Surface ocean currents bring relatively warm water to northern latitudes of the Atlantic Ocean from equatorial and temperate regions where it has gained heat (Broecker, 1987, 1997; Clark et al., 2002b; Rahmstorf, 2002). As the surface water cools in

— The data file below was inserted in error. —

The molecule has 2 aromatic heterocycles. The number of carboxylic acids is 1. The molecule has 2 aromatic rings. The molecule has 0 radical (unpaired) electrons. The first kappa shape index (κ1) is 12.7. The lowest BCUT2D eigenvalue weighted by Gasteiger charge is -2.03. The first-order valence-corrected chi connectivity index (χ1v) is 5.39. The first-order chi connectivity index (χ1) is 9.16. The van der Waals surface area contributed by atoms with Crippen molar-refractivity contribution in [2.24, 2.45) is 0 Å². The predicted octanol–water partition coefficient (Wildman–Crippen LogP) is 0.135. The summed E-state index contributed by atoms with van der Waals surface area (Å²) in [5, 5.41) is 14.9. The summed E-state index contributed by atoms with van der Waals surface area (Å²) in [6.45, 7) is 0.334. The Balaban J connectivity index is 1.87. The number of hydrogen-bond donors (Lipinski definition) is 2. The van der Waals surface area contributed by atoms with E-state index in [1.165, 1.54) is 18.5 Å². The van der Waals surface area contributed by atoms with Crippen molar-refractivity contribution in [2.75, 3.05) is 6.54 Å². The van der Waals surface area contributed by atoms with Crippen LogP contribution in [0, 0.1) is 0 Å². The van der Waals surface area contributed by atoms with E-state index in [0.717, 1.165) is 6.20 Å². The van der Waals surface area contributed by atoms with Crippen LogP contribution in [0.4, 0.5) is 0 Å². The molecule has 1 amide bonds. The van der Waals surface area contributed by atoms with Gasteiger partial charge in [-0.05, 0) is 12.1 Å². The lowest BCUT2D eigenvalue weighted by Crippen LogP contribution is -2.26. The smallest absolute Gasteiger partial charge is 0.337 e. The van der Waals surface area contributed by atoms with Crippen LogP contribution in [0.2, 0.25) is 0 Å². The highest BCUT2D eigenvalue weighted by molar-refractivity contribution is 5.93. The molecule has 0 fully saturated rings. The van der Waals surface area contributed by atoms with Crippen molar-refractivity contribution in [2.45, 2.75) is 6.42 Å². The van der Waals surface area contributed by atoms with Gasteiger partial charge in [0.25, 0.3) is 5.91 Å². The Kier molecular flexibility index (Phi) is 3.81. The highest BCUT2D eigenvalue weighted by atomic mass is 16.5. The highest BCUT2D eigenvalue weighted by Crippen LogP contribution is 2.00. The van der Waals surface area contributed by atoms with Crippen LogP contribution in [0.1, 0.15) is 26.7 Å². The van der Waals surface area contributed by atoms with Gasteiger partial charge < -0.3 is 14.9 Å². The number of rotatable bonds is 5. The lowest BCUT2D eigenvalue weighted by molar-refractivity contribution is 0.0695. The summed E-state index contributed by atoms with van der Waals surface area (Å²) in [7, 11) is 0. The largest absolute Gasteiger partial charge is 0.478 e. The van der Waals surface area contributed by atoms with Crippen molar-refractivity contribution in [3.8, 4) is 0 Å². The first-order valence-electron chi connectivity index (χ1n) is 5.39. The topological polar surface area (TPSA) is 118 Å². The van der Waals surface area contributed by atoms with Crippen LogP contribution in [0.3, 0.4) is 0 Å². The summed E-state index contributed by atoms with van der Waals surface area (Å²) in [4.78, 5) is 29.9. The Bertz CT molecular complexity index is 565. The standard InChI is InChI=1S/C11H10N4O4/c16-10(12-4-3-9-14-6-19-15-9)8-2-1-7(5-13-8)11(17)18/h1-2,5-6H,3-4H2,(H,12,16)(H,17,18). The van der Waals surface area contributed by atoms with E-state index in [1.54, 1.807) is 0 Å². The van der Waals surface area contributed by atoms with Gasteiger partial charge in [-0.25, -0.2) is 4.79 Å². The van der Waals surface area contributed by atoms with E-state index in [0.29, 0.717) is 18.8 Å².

Figure 28.8 Schematic diagrams of oscillations of Lake Agassiz area, level and outflow routings as a result of ice retreat, climatic feed-backs and differential rebound. In these diagrams, the external forcing of relatively high summer insolation which drove general ice retreat (Kutzbach et al., 1998) is represented in box 1 with the heavy border. (a) Lake-atmosphere-ice interactions suggest decreased precipitation over the adjacent ice sheet as the lake enlarges, based on numerical modelling by Hostetler et al. (2000). This model accounts for ice retreat and the first opening of eastern outlets following early growth of Lake Agassiz. (b) Following concepts in Teller (1987), a large proglacial lake possibly provided more moisture and nourished growth of the adjacent ice sheet. See text for further explanation. (c) Possible feed-backs and effects using the modelling results of Krinner et al. (2004) for Eurasian glacial lakes. Large lakes induced cool climate that suppressed summer ice melting, and thereby enhanced growth of the adjacent ice sheet. Positive feed-backs to lake enlargement as in Figs 28.8B and 28.8C may account for ice read-vances such as the Marquette Advance (Fig. 28.5c) which closed the eastern outlet about 10ka (11,400cal.yr).